Are war and occupation the only safeguard for women's rights in Afghanistan?

By Lindsey German - Stop the War Coalition

If we were to believe the stories coming out of the Bonn conference on Afghanistan, the occupying armies are the thin blue line protecting women there from something much worse.

Isn’t it incredible how much the military operation in Afghanistan relies on the arguments about women’s liberation to justify its continuation?

If we were to believe the stories coming out of the conference on Afghanistan which took place in Bonn on 5 December, the occupying armies are the thin blue line protecting women there from something much worse.

They went to war justifying the killing of thousands in the name of women’s rights. Laura Bush and Cherie Blair endorsed their husbands’ warmongering.

In the ensuing decade since war began ten times as much money has been spent on the military in Afghanistan than on reconstruction -- and most of that reconstruction has been related to military aims.

So women’s position has not altered fundamentally in those ten years, and the billions of pounds spent on war have never been channelled towards social projects which might have improved the positions of women. Now some women fear that secret talks with the Taliban will weaken their position even further. They also fear that austerity cuts in overseas aid will harm the projects over women’s education.

The problem is, it is impossible to deal with the structural inequalities facing women in Afghanistan by promoting war and occupation as their only safeguard. In reality, this leaves the structures of oppression intact which ensure that women are in such a vulnerable position.

Hillary Clinton waxed lyrical in Bonn about the need to protect women. She is the same US secretary of state responsible for airstrikes on civilians in Afghanistan and for the gruesome remote control drone attacks which are killing so many in Pakistan. The US withdrawal of troops from Iraq this year comes after nearly a decade that has left I million Iraqis dead and 4 million refugees -- very large numbers of them women.

She is joined by a series of organisations that argue for the continuation of the war to protect women. The Poverty Matters blog (supported by the Bill and Melinda Gates foundation) is concerned at the lack of funding for women and their lack of real involvement in decision making over future peace talks. The Green Scarves solidarity movement with Afghan women calls for peace talks to involve women. The journalist Nick Danziger, in a video made on a visit to Afghanistan organised by Oxfam, says, ‘Among all the women I spoke to, not one single woman said they wanted the western forces to leave.’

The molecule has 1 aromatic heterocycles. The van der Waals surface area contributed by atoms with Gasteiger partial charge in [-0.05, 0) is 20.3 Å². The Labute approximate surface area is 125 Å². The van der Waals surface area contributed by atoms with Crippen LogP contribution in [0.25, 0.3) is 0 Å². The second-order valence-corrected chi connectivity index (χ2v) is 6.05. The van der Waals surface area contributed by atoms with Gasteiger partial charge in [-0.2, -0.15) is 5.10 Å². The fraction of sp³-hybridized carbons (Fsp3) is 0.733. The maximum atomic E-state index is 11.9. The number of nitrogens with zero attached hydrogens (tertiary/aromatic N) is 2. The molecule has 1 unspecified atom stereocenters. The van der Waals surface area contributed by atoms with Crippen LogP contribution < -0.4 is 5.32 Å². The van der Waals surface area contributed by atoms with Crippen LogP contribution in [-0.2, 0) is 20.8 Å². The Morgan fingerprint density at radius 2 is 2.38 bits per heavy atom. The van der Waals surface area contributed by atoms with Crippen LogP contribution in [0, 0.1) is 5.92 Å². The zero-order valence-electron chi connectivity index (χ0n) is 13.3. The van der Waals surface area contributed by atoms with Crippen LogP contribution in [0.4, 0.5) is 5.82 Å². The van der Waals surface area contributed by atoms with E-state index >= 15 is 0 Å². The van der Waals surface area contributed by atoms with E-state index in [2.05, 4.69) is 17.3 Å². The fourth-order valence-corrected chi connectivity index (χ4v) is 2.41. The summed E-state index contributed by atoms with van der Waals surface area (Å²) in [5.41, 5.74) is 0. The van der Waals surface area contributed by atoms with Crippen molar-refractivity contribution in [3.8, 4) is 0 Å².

That may be true, but if so they are not necessarily representative of Afghan women. One woman who disagrees strongly and wants to get the troops out is Malalai Joya, the former Afghan MP. She was in Bonn, demonstrating outside the conference. Joya claimed that it was a lie to say Nato troops would be leaving by 2014.

She puts a rather different case from the Afghan government, which wants some troops to stay beyond 2014, or even from some of the NGOs who are concerned about women.

Her argument is that it is impossible to fight for real democracy in Afghanistan while the troops are there. They support a corrupt and unpopular government, they work with the warlords who are some of the worst oppressors in Afghanistan, and they do nothing to help create an atmosphere where those who want democratic change could flourish.

Conditions of war make a more dangerous society, where it is harder for women to escape some of the worst aspects of a conservative and narrow social culture.

When she spoke in Bonn, Joya said that ‘Education is the key to strengthening emancipation’. Yet education for women is under attack because of cuts to aid projects. Austerity here at home is matched by a diehard commitment to _and funding for _wars abroad.

The history of Afghanistan, its place as one of the poorest countries in the world, a society which stresses control by husbands and fathers, are all features which women have to fight against. The occupation and war is not helping that process. Getting the troops out will not solve the problems of Afghan society, or the problems of women there. But it will free the country from imperialist rule and allow those Afghans who want democratic change to fight for it free of occupation.

Prolonging the war in the name of liberation will achieve the exact opposite of what its proponents intend.